The answer is clear: they all flip together. There must be global fieldlike effects in the resolution of ambiguity. You might want to try experimenting with this on your computer. You could also ask, Does the same rule apply for the mother-in-law/wife illusion? How about the Necker cube? It is remarkable how much you can learn about perception using such simple displays; it is what makes the field so seductive.
We must be careful not to say that top-down influences play no role at all. In some of the figures, you can get stuck in one interpretation but can switch once you hear, verbally, that there is an alternative interpretation. It is as if your visual system—tapping into high-level memory—“projects” a template (for example, an old or young face) onto the fragments to facilitate their perception. One could argue that the recognition of objects can benefit from top-down processes that tap into attentional selection and memory. In contrast, seeing contours, surfaces, motion and depth is mainly from the bottom up (you can “see” all the surfaces and corners of a cube and even reach out and grab it physically and yet not know or recognize it as a cube). In fact, we have both had the experience of peering at neurons all day through a microscope and then the next day “hallucinating” neurons everywhere: in trees, leaves and clouds. The extreme example of this effect is seen in patients who become completely blind and start hallucinating elves, circus animals and other objects—called the Charles Bonnet syndrome. In these individuals, only top-down inputs contribute to perception—the bottom-up processes, missing because they are blind (from macular degeneration or cataracts), can no longer limit their hallucinations. It is almost as though we are all hallucinating all the time and what we call object perception merely involves selecting the one hallucination that best matches the current sensory input, however fragmentary. Vision, in short, is controlled hallucination.
But doesn't this statement contradict what we said earlier about vision being largely bottom-up? The answer to this riddle is “vision” is not a single process; perception of objectness—its outline, surface depth, and so on, as when you see a cube as cuboid—is largely bottom-up, whereas higher-level identification and categorization of objects into neurons or umbrellas do indeed benefit enormously from top-down memory-based influences.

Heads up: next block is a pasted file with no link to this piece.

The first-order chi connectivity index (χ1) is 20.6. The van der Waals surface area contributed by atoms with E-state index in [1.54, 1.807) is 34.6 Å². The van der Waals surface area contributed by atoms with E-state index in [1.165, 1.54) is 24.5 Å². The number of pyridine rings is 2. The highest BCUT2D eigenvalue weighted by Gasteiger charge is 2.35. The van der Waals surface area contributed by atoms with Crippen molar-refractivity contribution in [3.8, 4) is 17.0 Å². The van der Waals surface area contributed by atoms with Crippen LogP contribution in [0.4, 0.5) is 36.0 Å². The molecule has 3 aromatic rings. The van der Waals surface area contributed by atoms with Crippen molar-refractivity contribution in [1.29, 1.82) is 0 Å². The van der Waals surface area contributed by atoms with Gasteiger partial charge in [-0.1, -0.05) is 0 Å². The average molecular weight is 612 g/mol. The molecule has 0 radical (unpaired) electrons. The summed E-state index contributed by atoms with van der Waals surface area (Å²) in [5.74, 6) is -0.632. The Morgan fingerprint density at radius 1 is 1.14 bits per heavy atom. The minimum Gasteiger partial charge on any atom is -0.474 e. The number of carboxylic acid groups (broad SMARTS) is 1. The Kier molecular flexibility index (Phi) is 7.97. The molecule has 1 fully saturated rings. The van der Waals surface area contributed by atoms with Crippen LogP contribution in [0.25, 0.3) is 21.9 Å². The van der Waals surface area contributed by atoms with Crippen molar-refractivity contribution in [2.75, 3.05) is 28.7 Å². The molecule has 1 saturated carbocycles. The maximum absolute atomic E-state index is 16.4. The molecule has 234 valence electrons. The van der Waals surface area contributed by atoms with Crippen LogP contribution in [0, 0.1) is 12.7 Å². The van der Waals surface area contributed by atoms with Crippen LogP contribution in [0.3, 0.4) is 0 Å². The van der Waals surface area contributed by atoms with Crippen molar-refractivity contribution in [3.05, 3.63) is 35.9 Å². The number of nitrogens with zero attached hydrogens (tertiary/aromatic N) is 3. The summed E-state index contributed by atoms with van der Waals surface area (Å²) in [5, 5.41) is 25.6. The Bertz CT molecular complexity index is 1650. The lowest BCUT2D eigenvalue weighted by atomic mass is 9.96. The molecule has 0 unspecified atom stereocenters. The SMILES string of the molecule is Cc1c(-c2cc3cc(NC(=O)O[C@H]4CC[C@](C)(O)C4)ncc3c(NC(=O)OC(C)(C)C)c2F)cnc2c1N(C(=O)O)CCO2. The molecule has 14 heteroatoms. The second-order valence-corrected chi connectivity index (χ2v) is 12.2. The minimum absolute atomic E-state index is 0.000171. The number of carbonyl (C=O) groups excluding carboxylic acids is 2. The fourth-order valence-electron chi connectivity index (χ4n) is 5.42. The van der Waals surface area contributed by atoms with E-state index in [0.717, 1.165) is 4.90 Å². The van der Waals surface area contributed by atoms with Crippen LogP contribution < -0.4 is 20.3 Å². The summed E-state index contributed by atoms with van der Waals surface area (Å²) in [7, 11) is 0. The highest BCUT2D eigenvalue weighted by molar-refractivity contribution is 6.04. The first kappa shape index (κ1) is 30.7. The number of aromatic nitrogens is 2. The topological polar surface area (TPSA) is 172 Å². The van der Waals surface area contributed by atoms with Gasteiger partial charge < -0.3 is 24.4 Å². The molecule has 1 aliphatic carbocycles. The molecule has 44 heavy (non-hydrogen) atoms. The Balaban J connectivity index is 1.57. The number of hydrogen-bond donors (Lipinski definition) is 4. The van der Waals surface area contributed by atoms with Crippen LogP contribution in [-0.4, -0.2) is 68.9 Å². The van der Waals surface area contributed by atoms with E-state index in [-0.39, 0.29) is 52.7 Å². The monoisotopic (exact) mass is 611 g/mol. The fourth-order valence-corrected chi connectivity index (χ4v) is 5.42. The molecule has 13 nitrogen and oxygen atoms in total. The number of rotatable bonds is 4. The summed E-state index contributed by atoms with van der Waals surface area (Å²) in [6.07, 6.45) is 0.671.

How and What
Physiology also supports this distinction. Signals from the eyeballs are initially processed in the primary visual cortex at the back of the brain and then diverge into two visual pathways: the “how” pathway in the parietal lobe of the brain and the “what” pathway, linked to memories, in the temporal lobes. The former is concerned with spatial vision and navigation—reaching out to grab something, avoiding obstacles and pits, dodging missiles, and so on, none of which requires that you identify the object in question. The temporal lobes, on the other hand, enable you to recognize what an object actually is (pig, woman, table), and this process probably benefits partially from memory-based top-down effects. There are hybrid cases in which they overlap. For example, with the faces/vase illusion there is a bias to get stuck seeing the faces. But you can switch to seeing the vase without explicitly being told “look for the vase,” if you are instead instructed to attend to the white region and see it as a foreground figure rather than as background.
Can the perception of ambiguous, bistable figures be biased in any way if they are preceded with other nonambiguous figures—a technique that is called priming? Priming has been explored extensively in linguistics (for instance, reading “foot” preceded by “leg” evokes the body part, but reading “foot” preceded by “inches” might suggest a ruler). Intriguingly, such priming can occur even if the first word appears too briefly to be seen consciously. Whether perception can be similarly primed has not been carefully studied. You might try it on friends.
Finally, as we noted in one of our previous columns, you can construct displays that are always ambiguous, such as the devil's pitchfork or the perpetual staircase [see “Paradoxical Perceptions,” April/May 2007]. Such paradoxical figures evoke wonder, delight and frustration at the same time—a microcosm of life itself.